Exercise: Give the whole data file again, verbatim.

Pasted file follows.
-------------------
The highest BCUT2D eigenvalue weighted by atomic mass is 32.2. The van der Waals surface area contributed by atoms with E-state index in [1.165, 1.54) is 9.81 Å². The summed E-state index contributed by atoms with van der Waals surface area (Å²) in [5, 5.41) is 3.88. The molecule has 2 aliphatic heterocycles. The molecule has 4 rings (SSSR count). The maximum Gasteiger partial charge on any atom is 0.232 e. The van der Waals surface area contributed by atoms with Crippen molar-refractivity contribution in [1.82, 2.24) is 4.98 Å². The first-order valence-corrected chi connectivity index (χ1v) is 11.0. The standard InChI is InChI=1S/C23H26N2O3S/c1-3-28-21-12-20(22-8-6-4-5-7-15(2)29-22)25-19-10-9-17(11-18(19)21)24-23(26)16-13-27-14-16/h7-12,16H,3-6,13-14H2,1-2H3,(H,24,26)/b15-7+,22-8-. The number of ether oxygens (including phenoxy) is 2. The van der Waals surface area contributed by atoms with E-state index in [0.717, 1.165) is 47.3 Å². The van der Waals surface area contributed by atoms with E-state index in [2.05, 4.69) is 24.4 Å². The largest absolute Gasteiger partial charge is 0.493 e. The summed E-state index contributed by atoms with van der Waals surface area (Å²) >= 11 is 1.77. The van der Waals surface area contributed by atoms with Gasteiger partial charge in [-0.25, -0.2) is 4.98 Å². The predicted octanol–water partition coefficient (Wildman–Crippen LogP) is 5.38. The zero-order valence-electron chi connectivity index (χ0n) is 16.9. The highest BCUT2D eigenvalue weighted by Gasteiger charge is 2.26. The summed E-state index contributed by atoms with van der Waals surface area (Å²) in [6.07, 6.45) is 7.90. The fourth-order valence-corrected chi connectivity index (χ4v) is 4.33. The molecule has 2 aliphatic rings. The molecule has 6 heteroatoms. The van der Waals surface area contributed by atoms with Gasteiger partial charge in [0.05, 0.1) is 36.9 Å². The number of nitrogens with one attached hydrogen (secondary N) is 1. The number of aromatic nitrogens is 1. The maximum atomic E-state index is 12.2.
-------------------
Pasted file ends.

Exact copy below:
The highest BCUT2D eigenvalue weighted by atomic mass is 32.2. The van der Waals surface area contributed by atoms with E-state index in [1.165, 1.54) is 9.81 Å². The summed E-state index contributed by atoms with van der Waals surface area (Å²) in [5, 5.41) is 3.88. The molecule has 2 aliphatic heterocycles. The molecule has 4 rings (SSSR count). The maximum Gasteiger partial charge on any atom is 0.232 e. The van der Waals surface area contributed by atoms with Crippen molar-refractivity contribution in [1.82, 2.24) is 4.98 Å². The first-order valence-corrected chi connectivity index (χ1v) is 11.0. The standard InChI is InChI=1S/C23H26N2O3S/c1-3-28-21-12-20(22-8-6-4-5-7-15(2)29-22)25-19-10-9-17(11-18(19)21)24-23(26)16-13-27-14-16/h7-12,16H,3-6,13-14H2,1-2H3,(H,24,26)/b15-7+,22-8-. The number of ether oxygens (including phenoxy) is 2. The van der Waals surface area contributed by atoms with E-state index in [0.717, 1.165) is 47.3 Å². The van der Waals surface area contributed by atoms with E-state index in [2.05, 4.69) is 24.4 Å². The largest absolute Gasteiger partial charge is 0.493 e. The summed E-state index contributed by atoms with van der Waals surface area (Å²) >= 11 is 1.77. The van der Waals surface area contributed by atoms with Gasteiger partial charge in [-0.25, -0.2) is 4.98 Å². The predicted octanol–water partition coefficient (Wildman–Crippen LogP) is 5.38. The zero-order valence-electron chi connectivity index (χ0n) is 16.9. The highest BCUT2D eigenvalue weighted by Gasteiger charge is 2.26. The summed E-state index contributed by atoms with van der Waals surface area (Å²) in [6.07, 6.45) is 7.90. The fourth-order valence-corrected chi connectivity index (χ4v) is 4.33. The molecule has 2 aliphatic rings. The molecule has 6 heteroatoms. The van der Waals surface area contributed by atoms with Gasteiger partial charge in [0.05, 0.1) is 36.9 Å². The number of nitrogens with one attached hydrogen (secondary N) is 1. The number of aromatic nitrogens is 1. The maximum atomic E-state index is 12.2.